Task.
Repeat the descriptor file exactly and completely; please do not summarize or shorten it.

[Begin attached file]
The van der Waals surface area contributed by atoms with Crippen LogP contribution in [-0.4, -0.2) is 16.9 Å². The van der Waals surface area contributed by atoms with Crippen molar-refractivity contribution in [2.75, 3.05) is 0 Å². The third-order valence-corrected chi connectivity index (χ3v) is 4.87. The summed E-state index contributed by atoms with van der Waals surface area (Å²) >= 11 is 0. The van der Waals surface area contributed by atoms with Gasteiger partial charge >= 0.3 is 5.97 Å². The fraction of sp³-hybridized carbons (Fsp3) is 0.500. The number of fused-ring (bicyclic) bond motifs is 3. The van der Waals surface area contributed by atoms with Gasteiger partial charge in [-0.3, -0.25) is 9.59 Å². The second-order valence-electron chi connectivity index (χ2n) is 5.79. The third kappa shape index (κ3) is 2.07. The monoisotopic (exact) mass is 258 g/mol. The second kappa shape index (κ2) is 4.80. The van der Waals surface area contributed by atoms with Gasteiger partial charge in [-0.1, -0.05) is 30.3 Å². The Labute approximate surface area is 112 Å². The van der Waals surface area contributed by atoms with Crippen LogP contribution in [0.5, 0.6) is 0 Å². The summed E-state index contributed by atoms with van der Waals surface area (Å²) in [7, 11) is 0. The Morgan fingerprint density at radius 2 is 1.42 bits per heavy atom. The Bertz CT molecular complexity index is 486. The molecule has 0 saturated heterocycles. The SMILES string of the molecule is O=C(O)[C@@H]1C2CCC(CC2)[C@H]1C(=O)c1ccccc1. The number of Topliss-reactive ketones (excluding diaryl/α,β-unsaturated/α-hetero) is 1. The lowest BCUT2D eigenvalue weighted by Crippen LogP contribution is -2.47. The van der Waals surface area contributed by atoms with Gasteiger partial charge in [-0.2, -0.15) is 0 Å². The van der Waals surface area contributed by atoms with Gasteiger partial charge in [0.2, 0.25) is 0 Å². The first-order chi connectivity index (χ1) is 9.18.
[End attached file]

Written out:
The van der Waals surface area contributed by atoms with Crippen LogP contribution in [-0.4, -0.2) is 16.9 Å². The van der Waals surface area contributed by atoms with Crippen molar-refractivity contribution in [2.75, 3.05) is 0 Å². The third-order valence-corrected chi connectivity index (χ3v) is 4.87. The summed E-state index contributed by atoms with van der Waals surface area (Å²) >= 11 is 0. The van der Waals surface area contributed by atoms with Gasteiger partial charge >= 0.3 is 5.97 Å². The fraction of sp³-hybridized carbons (Fsp3) is 0.500. The number of fused-ring (bicyclic) bond motifs is 3. The van der Waals surface area contributed by atoms with Gasteiger partial charge in [-0.3, -0.25) is 9.59 Å². The second-order valence-electron chi connectivity index (χ2n) is 5.79. The third kappa shape index (κ3) is 2.07. The monoisotopic (exact) mass is 258 g/mol. The second kappa shape index (κ2) is 4.80. The van der Waals surface area contributed by atoms with Gasteiger partial charge in [-0.1, -0.05) is 30.3 Å². The Labute approximate surface area is 112 Å². The van der Waals surface area contributed by atoms with Crippen LogP contribution in [0.5, 0.6) is 0 Å². The summed E-state index contributed by atoms with van der Waals surface area (Å²) in [7, 11) is 0. The Morgan fingerprint density at radius 2 is 1.42 bits per heavy atom. The Bertz CT molecular complexity index is 486. The molecule has 0 saturated heterocycles. The SMILES string of the molecule is O=C(O)[C@@H]1C2CCC(CC2)[C@H]1C(=O)c1ccccc1. The number of Topliss-reactive ketones (excluding diaryl/α,β-unsaturated/α-hetero) is 1. The lowest BCUT2D eigenvalue weighted by Crippen LogP contribution is -2.47. The van der Waals surface area contributed by atoms with Gasteiger partial charge in [-0.2, -0.15) is 0 Å². The van der Waals surface area contributed by atoms with Gasteiger partial charge in [0.2, 0.25) is 0 Å². The first-order chi connectivity index (χ1) is 9.18.